Austin prides itself in being such a green city. It is the home to the Lady Bird Johnson Wildflower Center and has beautiful displays of bluebonnets, parks and open green spaces throughout the city. However, as I was driving along MoPac this week, I was shocked to see the City of Austin employees hacking the grove of mature crape myrtles at the 35th Street exit. YIKES!!!
Proper pruning techniques should be taught to city employees before they are released with chainsaws and pruning shears. Better yet, they should leave the chainsaws back at the office and trim the crape myrtles the right way.
Pruning Techniques for Crape Myrtles:
• Prune trees in late winter during dormancy (January and February)
• Trim last season’s seed pods
• Selectively thin branches that cross or rub against one another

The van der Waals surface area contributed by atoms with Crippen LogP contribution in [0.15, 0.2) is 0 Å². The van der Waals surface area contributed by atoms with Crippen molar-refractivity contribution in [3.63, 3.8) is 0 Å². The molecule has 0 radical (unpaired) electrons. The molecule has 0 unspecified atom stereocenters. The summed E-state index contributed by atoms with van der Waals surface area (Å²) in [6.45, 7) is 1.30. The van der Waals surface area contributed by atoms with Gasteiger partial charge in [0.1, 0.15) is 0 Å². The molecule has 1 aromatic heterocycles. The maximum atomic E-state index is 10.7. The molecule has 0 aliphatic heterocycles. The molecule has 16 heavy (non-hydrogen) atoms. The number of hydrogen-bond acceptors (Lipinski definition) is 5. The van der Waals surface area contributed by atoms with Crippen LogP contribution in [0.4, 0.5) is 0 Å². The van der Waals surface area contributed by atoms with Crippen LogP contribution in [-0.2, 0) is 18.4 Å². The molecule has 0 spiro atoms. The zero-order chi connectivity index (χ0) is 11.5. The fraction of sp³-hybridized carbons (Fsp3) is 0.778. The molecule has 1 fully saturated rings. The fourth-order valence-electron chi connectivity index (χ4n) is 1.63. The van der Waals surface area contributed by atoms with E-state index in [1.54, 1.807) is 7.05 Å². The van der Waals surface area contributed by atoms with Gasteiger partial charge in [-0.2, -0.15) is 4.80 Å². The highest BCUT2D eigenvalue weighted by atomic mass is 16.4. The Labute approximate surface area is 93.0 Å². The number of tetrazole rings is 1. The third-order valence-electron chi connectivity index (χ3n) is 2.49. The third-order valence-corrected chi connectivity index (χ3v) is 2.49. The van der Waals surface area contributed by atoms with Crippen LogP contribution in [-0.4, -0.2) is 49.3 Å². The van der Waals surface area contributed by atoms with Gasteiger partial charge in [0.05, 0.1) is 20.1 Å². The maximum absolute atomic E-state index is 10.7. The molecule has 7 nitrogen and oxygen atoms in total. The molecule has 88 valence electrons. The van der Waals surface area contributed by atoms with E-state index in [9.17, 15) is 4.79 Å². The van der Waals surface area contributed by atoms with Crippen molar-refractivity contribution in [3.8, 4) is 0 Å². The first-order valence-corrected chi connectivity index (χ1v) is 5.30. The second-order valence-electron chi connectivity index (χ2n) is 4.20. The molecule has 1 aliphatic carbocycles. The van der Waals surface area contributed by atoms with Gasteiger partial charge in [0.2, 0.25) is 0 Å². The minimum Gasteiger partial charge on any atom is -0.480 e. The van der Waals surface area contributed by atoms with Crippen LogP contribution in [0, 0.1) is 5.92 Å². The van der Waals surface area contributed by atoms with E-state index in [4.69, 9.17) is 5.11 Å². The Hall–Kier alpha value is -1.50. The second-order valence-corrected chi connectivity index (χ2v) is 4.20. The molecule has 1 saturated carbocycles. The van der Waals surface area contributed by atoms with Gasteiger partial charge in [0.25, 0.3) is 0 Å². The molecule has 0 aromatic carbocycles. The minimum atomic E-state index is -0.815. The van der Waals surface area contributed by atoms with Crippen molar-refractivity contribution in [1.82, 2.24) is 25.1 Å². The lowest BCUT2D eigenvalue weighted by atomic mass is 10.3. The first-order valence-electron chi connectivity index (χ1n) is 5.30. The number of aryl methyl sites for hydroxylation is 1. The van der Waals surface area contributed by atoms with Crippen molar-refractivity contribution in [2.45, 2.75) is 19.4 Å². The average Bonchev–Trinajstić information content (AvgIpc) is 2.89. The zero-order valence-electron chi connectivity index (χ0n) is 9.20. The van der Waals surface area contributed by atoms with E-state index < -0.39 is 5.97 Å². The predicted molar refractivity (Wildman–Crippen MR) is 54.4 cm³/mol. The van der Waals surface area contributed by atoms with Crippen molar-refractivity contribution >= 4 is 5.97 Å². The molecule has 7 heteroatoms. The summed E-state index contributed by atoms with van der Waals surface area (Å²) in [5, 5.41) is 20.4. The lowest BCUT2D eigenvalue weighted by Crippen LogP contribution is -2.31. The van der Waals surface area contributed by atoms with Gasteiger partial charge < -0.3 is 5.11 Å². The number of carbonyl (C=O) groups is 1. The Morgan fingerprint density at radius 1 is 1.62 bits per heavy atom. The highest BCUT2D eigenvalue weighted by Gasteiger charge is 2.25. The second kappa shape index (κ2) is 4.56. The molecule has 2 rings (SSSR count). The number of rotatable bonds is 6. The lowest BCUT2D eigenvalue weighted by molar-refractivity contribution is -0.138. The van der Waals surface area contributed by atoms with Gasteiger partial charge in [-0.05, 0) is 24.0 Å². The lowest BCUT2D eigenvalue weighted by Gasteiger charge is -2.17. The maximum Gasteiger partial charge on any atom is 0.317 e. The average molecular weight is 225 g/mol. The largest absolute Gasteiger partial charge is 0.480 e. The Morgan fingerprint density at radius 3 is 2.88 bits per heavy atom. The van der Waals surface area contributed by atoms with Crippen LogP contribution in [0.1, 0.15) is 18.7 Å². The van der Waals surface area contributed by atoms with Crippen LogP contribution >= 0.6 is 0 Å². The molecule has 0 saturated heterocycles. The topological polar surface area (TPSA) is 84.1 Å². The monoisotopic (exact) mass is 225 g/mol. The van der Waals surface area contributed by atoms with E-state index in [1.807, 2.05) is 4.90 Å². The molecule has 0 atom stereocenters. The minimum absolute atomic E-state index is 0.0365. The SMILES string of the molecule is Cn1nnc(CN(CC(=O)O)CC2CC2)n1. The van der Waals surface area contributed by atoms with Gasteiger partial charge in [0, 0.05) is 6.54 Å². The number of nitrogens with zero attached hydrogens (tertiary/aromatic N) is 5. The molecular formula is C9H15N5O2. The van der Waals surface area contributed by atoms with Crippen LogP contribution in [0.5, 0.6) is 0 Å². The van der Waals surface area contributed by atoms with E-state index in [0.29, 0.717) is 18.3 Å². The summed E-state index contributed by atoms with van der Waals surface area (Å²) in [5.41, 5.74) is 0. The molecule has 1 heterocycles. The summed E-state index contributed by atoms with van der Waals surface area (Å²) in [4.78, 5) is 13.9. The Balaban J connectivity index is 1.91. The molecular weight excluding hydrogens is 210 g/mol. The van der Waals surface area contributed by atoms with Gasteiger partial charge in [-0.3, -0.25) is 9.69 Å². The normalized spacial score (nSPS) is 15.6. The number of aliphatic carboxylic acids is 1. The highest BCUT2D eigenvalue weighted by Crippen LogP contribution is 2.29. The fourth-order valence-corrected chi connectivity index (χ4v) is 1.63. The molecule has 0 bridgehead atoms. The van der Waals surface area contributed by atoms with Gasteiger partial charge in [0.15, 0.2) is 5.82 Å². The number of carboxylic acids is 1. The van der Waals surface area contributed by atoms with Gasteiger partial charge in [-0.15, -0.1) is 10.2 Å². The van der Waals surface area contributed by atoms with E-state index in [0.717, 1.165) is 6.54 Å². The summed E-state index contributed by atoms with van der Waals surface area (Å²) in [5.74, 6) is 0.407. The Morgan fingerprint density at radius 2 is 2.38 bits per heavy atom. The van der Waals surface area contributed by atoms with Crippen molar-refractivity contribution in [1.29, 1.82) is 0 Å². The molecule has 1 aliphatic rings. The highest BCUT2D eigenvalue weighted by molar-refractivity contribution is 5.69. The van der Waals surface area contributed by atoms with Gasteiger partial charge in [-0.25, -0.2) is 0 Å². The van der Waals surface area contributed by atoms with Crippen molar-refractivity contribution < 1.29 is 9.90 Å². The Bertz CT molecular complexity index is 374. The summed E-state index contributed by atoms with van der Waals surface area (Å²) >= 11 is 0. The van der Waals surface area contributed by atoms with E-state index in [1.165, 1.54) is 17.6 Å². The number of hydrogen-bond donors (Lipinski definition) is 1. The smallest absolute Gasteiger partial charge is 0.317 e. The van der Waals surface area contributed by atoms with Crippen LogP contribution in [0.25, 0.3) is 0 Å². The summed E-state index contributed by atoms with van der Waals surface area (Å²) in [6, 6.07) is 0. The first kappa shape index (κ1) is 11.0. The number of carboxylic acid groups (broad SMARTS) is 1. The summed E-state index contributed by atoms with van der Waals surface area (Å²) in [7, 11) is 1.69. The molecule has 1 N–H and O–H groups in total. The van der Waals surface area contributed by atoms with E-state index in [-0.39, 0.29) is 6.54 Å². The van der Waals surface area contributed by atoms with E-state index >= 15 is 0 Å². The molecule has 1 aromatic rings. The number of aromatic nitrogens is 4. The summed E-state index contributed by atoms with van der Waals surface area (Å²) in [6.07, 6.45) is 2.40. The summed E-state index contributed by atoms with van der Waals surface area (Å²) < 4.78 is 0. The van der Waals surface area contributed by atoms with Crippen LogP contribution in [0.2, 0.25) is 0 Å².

• Do not cut any branches thicker than your thumb. Don’t cut your thumb, either.
• KISS (remember last week’s blog?)
The branches and trunk of a crape myrtle have a sculpture-like quality to them in the winter. These drought tolerant trees can be enjoyed year round in the landscape, so leave the chain saw on the shelf and allow the popular Crape Myrtle to thrive with these proper pruning techniques.
On an unrelated note, if you’re looking for a great sushi restaurant, visit Mikado Ryotei. Nicole and I went there last Saturday and had a wonderful dinner. The sushi was fresh, the saki was hot and the atmosphere was perfect. The owner, Henry Wong, and his staff are knowledgeable and professional. Mikado Ryotei is located in Austin at 183 and Burnet.
Remember—The best time to plant a tree was 20 years ago. The second best time is NOW!
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